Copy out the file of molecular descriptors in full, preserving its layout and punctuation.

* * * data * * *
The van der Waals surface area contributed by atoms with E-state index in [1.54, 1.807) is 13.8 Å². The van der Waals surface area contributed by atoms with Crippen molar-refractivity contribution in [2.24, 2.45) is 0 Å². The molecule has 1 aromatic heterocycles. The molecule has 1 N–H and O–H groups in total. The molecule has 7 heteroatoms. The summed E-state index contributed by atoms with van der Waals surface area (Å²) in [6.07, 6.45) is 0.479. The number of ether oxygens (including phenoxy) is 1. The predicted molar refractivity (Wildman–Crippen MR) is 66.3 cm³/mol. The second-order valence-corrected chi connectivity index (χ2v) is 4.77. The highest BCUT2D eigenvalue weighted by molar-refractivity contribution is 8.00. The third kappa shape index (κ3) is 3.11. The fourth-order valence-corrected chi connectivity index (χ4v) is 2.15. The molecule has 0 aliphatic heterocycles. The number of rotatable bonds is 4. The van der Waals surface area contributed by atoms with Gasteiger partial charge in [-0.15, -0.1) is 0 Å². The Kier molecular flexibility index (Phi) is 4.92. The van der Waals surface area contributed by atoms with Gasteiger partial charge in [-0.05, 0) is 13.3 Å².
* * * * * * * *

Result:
The van der Waals surface area contributed by atoms with E-state index in [1.54, 1.807) is 13.8 Å². The van der Waals surface area contributed by atoms with Crippen molar-refractivity contribution in [2.24, 2.45) is 0 Å². The molecule has 1 aromatic heterocycles. The molecule has 1 N–H and O–H groups in total. The molecule has 7 heteroatoms. The summed E-state index contributed by atoms with van der Waals surface area (Å²) in [6.07, 6.45) is 0.479. The number of ether oxygens (including phenoxy) is 1. The predicted molar refractivity (Wildman–Crippen MR) is 66.3 cm³/mol. The second-order valence-corrected chi connectivity index (χ2v) is 4.77. The highest BCUT2D eigenvalue weighted by molar-refractivity contribution is 8.00. The third kappa shape index (κ3) is 3.11. The fourth-order valence-corrected chi connectivity index (χ4v) is 2.15. The molecule has 0 aliphatic heterocycles. The number of rotatable bonds is 4. The van der Waals surface area contributed by atoms with Gasteiger partial charge in [-0.15, -0.1) is 0 Å². The Kier molecular flexibility index (Phi) is 4.92. The van der Waals surface area contributed by atoms with Gasteiger partial charge in [-0.05, 0) is 13.3 Å².